“I think that is a very, very relevant comparison”, Professor Fels said to Senator Whish-Wilson. “In banking and financial services there’s absolutely no question about the correctness of what you’ve said. Banks were originally deposit-taking institutions. They did get a special form of protection from the government, as the lender of last resort and so on, and there are almost arguments that point against that. But what has happened, as you say, is that banks have gone into investment, trading and all sorts of other activities, and in the background is the knowledge we have, as customers, that if they do get into trouble they are likely to be protected by the law, as ‘too big to fail’. In a loose sense it has—I can’t think of a better word—corrupted their activities. I do see similar sorts of issues; first of all, the fact that, in doing consulting, if you’re the customer you have a firm which has behind it all its audit business, its apparent respectability and so on. That worries me a little bit.”
Also at the hearing, Distinguished Professor of Accounting at Macquarie Business School James Guthrie, an associate of Professor Prem Sikka, testified on his submission which recommended for Australia the separation of the accounting firms and a government auditor for the banks. “My argument is that they’re too big to fail now”, Professor Guthrie said. “If one of them fails you have less competition. That’s why I argue for a statutory auditor of the financial services industry.”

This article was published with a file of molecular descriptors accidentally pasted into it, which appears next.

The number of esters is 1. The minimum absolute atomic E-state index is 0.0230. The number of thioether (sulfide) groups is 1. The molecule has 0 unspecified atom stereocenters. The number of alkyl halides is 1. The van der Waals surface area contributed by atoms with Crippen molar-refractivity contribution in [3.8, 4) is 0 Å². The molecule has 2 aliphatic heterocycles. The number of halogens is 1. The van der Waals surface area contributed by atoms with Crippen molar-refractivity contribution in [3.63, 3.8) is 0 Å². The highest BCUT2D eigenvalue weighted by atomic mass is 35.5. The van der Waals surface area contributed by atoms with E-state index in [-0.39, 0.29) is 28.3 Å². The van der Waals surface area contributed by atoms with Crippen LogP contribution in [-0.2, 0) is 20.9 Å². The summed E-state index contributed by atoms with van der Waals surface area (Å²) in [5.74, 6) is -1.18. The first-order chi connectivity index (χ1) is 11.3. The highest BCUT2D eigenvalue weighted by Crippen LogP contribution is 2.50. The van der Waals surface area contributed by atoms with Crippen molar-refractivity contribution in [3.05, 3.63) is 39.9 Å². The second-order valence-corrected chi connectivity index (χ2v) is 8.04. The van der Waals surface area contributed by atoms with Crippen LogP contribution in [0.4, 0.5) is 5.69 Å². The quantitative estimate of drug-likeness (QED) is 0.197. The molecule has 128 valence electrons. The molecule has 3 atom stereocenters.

Professor Guthrie endorsed Katter’s bill: “I see that there is a bill that’s going to be in the Senate next week, which I was lucky enough to have a look at”, he said. “That’s making a similar argument, that Australian banks be audited by the Auditor-General, which used to happen in the old days. That’s the idea of a statutory auditor for the financial services industry. It’s a real concern now. My pension, which I don’t get a lot of—but at least I get a pension—is all tied up in shares now.”
(Click here to watch Professor Guthrie’s full testimony.)
The Government Audit Bill directs the Auditor-General to investigate risk areas in the banks that normal audits don’t consider, including:
- the assumptions underlying the valuations and risks of mortgage loans;
- the adequacy of provisions for bad debts;
- the big banks’ internal ratings-based models by which they assess their own risks; and
- the derivatives exposure of the banks, and their off-balance sheet accounting.
These audits will inform Parliament as to pre-emptive reforms it should make to avert any looming financial crises, such as a Glass-Steagall structural separation of banking from speculation, and a national bank to invest in restructuring the economy.